I have no idea how one would go about exploring, and even attempt to address, all of the issues that plague the poverty stricken areas of our nation but I’ve wondered -- how does a filmmaker -- any filmmaker -- literally put herself or himself in harm’s way for a labor of love that focuses on day-to-day realities that a lot of people prefer to avoid and/or even refuse to acknowledge? Maggie’s experiences in making “Player Hating: A Love Story” is just one example of the lengths that many filmmakers are willing to go to bring their work to fruition.  

As I try to scream and throw my hands up to rid the stress of finishing my own movie, I hope – for the sake of every filmmakers’ sanity and health, no matter where they are in the world -- it’s all worth the hassles in the end. Maggie is one of the filmmakers whose work is a reminder that some of the challenges that we face are not as bad as they seem to us at the moment. I mean, if you aren’t in a workplace or situation where it’s likely you will be shot at any given time (as Maggie and her associates were while making this movie), then chances are you’re doing just fine.

Stay tuned for an interview with one of the most daring women directors of our time!

*Also, tomorrow’s Monday Movie Meme will be posted in the evening.

Saturday
Dec012012

‘I’m Fine, Thanks’ in a Nutshell -- Extended Edition #indiefilm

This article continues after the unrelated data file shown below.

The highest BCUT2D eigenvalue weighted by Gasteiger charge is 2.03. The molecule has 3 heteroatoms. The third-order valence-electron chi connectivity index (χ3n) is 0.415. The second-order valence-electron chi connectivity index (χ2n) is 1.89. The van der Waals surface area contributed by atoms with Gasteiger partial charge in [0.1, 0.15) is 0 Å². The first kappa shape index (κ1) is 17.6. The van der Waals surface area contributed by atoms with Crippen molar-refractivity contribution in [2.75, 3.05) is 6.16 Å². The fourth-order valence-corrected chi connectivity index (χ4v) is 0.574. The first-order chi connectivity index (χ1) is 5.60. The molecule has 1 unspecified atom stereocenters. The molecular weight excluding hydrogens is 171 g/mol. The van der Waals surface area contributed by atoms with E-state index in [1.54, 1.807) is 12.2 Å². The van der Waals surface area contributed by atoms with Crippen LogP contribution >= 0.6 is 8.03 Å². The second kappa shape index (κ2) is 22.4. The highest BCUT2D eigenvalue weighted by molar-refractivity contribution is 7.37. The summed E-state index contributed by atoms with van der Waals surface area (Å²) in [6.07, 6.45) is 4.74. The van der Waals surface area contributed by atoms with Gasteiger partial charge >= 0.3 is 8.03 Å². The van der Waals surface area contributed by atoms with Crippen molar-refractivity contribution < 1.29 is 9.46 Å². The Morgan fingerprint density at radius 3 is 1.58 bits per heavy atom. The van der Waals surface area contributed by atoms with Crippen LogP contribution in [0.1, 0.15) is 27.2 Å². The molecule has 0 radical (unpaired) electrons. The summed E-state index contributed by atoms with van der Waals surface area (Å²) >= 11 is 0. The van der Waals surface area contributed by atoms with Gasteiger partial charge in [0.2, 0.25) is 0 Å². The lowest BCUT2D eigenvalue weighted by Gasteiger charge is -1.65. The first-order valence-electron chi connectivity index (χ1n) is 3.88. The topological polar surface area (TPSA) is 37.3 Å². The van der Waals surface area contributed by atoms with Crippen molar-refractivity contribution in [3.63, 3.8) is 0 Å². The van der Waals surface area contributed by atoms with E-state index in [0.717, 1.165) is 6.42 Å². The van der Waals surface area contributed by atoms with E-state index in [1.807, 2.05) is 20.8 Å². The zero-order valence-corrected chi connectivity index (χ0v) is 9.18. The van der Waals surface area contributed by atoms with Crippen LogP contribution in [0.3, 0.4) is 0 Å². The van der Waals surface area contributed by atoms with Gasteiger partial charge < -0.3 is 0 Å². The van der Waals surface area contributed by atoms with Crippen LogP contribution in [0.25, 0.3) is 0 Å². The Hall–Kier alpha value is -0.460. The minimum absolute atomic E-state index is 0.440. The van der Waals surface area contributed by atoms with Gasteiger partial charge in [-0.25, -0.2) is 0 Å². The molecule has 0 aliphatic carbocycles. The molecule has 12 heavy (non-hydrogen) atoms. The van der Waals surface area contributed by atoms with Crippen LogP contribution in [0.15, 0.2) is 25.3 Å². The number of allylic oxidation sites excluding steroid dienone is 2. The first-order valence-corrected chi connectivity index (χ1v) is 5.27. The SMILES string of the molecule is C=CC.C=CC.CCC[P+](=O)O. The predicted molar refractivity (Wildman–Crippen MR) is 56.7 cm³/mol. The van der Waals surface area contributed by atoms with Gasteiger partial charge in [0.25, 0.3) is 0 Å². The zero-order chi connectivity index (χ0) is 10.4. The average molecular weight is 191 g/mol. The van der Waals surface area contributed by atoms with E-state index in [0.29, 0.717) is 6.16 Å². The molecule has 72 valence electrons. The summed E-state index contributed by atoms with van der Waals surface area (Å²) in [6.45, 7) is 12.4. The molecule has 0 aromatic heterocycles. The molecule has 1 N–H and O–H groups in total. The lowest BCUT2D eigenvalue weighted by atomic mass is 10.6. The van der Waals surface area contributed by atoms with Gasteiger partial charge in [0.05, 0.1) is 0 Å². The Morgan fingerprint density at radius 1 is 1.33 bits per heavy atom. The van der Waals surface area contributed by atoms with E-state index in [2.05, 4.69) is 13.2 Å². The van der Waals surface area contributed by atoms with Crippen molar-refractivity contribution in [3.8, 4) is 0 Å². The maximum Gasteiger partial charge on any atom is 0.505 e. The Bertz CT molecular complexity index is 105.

Grant Peelle's directorial debut “I’m Fine, Thanks” is a fast paced documentary produced by Adam Baker, with a catchy soundtrack.

"I'm Fine, Thanks" DVD and Poster BundleIts bright, crisp and welcoming scenes are uplifting amidst tales of self-doubt, panic attacks, deteriorated health and most importantly -- longing. The subjects are longing for the day when it feels good to get out of bed in the morning; to live a fulfilled life, whatever that looks like.

Through home video footage, interviews with people who each have a different definition of the American Dream, clips of his crew and narrated tours of a cross-country road trip to end complacency, Peelle makes it clear that “the day” to finally go after a dream never comes to those who just sit back in their rut and wait for it to arrive. The day to live a dream is today. The time is now. “I’m Fine, Thanks” blends humor, adventure and sometimes tragic reality checks that illustrate one thing - being fine is a miserable way to live.

No one has to bathe his or her brain in caffeine just to tolerate a job that he or she hates. No one has to work so many hours that he or she develops a hole in the intestine after sleepwalking for days on end while ones’ immune system plummets. It is heartbreaking -- alarming even, to climb a ladder, reach the top and then realize that you have it leaned up against the wrong wall. Realizing that you don’t even know what the right wall is, however, is even scarier. Continuing on paths that disappoint you is one way to guarantee that it will never be found.

Actresses Virginia Wilcox, Claire Kennedy-Vega and I at the East Coast Premiere of "I'm Fine, Thanks." Photo by Dave LaTulippe; Courtesy of Grant Peelle.

When people follow their dreams and live a life that is in alignment with who they are, they don’t answer the question “How are you?” with “I’m Fine, Thanks.” They respond with “I’m fucking great! Never been better. How about you?” 

 

 

I don't know about anyone else, but that's the kind of response that I'd like to make more often than not. It beats the alternative!

 

What started as my attempt at writing a short review turned into this extended assessment. So, it looks like there will be two review series from now on at this blog: short reviews such as the one on “Blitz” and not-so-short ones such as the one on “Player Hating: A Love Story.”